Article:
According to Barr and Harris (2001), one online lens supplier admitted in its company literature that one-third of its lens sales don't comply with regulations for the sale and delivery of contact lenses. The company CEO reported that his company's practice was to complete the sale and ship the lenses regardless of whether it could verify the prescription.

However, Spencer (1993) reported that another prominent online provider dispensed only lenses that an eyecare professional had fit and checked, and that it required a hard copy of the prescription or doctor verification. This company reportedly denies approximately 20 percent of all potential orders because it can't obtain the prescription or the patient doesn't actually have a prescription.

Our study's objective was to determine if a valid prescription is required to successfully obtain contact lenses from online suppliers. We felt that re-addressing this issue was important to determine if any change in vendors' policies had occurred since the 2001 settlement that included Vistakon's stipulation about verifying prescriptions. Vendor attitudes toward prescription verification is an important aspect of evaluating the outcome of this judgment.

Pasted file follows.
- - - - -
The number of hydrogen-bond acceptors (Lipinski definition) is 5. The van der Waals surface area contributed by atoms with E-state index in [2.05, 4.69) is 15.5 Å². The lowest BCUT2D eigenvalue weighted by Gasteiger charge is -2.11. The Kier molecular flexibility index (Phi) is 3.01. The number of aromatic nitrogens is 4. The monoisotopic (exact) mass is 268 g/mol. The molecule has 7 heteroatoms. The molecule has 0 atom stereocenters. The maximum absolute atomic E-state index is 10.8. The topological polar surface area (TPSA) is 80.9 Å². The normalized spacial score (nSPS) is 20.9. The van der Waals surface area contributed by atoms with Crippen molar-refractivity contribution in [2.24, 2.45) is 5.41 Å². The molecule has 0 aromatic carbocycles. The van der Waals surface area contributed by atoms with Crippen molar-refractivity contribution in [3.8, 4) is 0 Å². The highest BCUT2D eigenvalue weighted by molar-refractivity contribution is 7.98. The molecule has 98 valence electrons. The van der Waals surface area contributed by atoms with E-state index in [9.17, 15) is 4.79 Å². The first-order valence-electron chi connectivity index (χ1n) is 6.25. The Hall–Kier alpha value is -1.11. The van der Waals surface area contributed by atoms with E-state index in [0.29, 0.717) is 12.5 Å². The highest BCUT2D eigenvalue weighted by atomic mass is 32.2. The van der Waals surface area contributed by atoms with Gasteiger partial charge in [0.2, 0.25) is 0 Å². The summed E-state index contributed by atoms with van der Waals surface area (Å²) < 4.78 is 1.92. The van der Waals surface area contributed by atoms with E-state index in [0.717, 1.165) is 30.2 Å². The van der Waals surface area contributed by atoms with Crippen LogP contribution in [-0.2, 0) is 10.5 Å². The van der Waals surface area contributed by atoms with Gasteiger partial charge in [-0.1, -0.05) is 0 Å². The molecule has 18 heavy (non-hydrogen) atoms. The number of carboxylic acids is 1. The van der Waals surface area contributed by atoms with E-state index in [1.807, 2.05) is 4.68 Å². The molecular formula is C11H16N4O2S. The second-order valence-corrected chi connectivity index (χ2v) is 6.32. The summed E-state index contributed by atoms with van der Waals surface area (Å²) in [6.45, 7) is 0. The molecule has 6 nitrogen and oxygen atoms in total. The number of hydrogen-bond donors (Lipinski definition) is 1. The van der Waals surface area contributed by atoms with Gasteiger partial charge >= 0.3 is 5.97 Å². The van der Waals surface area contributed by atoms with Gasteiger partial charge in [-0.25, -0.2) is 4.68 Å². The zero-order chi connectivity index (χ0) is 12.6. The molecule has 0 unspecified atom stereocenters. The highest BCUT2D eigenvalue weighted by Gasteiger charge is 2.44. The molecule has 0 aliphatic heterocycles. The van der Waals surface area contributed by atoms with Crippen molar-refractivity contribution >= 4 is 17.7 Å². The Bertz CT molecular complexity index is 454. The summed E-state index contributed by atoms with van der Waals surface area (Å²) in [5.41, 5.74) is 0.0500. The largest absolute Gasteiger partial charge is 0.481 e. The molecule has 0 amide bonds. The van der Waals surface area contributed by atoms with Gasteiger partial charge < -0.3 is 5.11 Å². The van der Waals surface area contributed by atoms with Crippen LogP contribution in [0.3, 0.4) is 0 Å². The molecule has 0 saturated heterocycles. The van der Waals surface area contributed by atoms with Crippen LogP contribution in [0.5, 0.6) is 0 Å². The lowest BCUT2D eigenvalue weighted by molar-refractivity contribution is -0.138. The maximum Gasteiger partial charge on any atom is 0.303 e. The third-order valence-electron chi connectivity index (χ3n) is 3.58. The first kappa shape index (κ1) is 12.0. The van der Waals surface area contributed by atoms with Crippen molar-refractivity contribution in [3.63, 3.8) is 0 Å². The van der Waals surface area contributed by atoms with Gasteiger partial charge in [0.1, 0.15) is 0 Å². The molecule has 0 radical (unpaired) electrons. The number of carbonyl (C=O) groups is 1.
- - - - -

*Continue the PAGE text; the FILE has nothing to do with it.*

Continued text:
Our study revealed that all 23 online contact lens providers supplied lenses and disregarded the validity of the contact lens prescription. Only four of the 14 companies that received doctor information made contact with the practitioner's office, while nine companies ignored the legal necessity of doctor information for prescription verification altogether.

Raising Health Concerns

Because patients can obtain replacement lenses so easily from online providers, they commonly neglect follow-up exams. This trend of self-management can result in serious ocular health problems such as giant papillary conjunctivitis, corneal edema and neovascularization. A licensed practitioner could readily detect such conditions during a follow-up exam.